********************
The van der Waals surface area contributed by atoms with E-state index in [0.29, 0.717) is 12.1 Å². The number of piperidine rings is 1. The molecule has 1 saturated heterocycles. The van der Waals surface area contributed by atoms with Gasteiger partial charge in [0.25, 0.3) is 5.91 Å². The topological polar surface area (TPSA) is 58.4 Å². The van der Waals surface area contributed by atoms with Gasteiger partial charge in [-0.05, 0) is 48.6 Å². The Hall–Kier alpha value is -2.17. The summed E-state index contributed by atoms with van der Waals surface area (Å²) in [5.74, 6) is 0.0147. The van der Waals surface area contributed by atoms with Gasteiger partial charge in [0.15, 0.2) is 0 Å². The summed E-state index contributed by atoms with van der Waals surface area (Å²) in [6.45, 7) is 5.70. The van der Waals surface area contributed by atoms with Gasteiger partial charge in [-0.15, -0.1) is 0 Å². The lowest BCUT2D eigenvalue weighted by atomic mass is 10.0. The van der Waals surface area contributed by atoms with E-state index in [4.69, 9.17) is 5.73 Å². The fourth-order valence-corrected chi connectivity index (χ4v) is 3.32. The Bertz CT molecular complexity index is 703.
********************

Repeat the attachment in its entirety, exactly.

The van der Waals surface area contributed by atoms with E-state index in [0.29, 0.717) is 12.1 Å². The number of piperidine rings is 1. The molecule has 1 saturated heterocycles. The van der Waals surface area contributed by atoms with Gasteiger partial charge in [0.25, 0.3) is 5.91 Å². The topological polar surface area (TPSA) is 58.4 Å². The van der Waals surface area contributed by atoms with Gasteiger partial charge in [-0.05, 0) is 48.6 Å². The Hall–Kier alpha value is -2.17. The summed E-state index contributed by atoms with van der Waals surface area (Å²) in [5.74, 6) is 0.0147. The van der Waals surface area contributed by atoms with Gasteiger partial charge in [0.15, 0.2) is 0 Å². The summed E-state index contributed by atoms with van der Waals surface area (Å²) in [6.45, 7) is 5.70. The van der Waals surface area contributed by atoms with Gasteiger partial charge in [-0.15, -0.1) is 0 Å². The lowest BCUT2D eigenvalue weighted by atomic mass is 10.0. The van der Waals surface area contributed by atoms with E-state index in [4.69, 9.17) is 5.73 Å². The fourth-order valence-corrected chi connectivity index (χ4v) is 3.32. The Bertz CT molecular complexity index is 703.